The Man Who Smiled (Kurt Wallander Series #4)

The Man Who Smiled (Kurt Wallander Series #4)

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The Man Who Smiled (Kurt Wallander Series #4) 3.6 out of 5 based on 0 ratings. 24 reviews.
Guest More than 1 year ago
I find this book very, very good. I love Mankell's way of writing - the crimes are horrible, the way to solve them very well written, the solutions so clever but also quite natural - he is not one of those, who seem to write thrillers only in order to surprise his readers with strange endings. Mankell also let us enjoy clear descriptions of the people you encounter they really come to life. Mr Wallander, the police man, is a well known person to me and everyone else who reads the books. We have come to know his way of behaving, be aware of his hardships and weaknesses as well as his strenghts and so much more about him. Hs relationship with his daughter and with his father is like stories in themselves. Wallander isn't a totally likable hero more of a real person - but he is still my hero anyway. Mankell can really bring Ystad and their police to life. As a Swede, I have read those books since they were first published and I keep longing for more. I congratulate all of you who are new comers to his books and I hope that you will be as addicted as me, because it is a sheer joy to read his books. I recommend them all - but please be aware that they include detailed descriptions of violence beside all the other masterful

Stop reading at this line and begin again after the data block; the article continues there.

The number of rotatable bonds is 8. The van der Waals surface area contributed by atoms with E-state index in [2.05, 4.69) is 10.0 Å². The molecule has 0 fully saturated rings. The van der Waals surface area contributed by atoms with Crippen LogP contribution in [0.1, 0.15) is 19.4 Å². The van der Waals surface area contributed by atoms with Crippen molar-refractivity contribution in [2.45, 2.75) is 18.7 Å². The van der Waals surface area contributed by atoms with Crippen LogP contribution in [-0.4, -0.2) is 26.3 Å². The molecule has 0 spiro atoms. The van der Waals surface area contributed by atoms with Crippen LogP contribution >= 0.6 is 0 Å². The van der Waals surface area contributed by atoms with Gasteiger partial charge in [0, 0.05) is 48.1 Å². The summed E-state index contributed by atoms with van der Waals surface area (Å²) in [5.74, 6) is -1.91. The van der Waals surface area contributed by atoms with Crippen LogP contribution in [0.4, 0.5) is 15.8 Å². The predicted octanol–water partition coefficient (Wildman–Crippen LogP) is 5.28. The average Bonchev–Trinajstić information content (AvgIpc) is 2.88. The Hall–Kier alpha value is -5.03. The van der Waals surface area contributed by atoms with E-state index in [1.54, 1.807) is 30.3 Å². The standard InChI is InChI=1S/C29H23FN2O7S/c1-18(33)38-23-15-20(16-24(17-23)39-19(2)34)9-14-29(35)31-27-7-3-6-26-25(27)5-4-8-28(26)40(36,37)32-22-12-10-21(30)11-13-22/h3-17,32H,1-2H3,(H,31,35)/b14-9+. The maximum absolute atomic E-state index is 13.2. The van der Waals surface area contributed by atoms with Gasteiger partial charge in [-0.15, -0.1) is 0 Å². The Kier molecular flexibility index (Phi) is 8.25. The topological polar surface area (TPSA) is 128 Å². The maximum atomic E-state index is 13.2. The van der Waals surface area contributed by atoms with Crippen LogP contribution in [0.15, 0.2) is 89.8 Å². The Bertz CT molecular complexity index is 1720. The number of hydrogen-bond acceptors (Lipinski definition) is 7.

Anonymous More than 1 year ago
I read Faceless Killers and Dogs of Riga, but missed the White Liones. This book was a nice change of pace from the first two books in the series, which I loved. This book changes the format a bit. You'll love the way this book unfolds. Kurt Wallander is the man.
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Anonymous More than 1 year ago
You will always struggle with when to stop in these books. Wallander becomes such an easy character to want to dive into the thoughts of.
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It seems that with every Wallander novel the protagonist is fleshed out more and more. Considering the genre this is quite an achievement. Add to that the fact that the story is extremely interesting and you have one hell of a novel.
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Guest More than 1 year ago
This installment in the Kurt Wallander series was definitely more plausible than others (The White Lioness, for example). I've read the French edition of the novel and found it developed the main character even greater. This story begins during Wallander's longest hiatus from the police force. An alcohol addiction and depression threaten his life. He has almost decided to end his police career when a friend joins him on a remote beach. Will Wallander decide to continue to serve the public as a detective or detach himself forever from his work? The gruesome murder of the friend who just days before asked for his help guides his decision. Ultimately, he makes the right choice. Wallander could never be anything but a chief inspector who uses all of this wits to capture the most unlikely murderers in the world.
Anonymous More than 1 year ago
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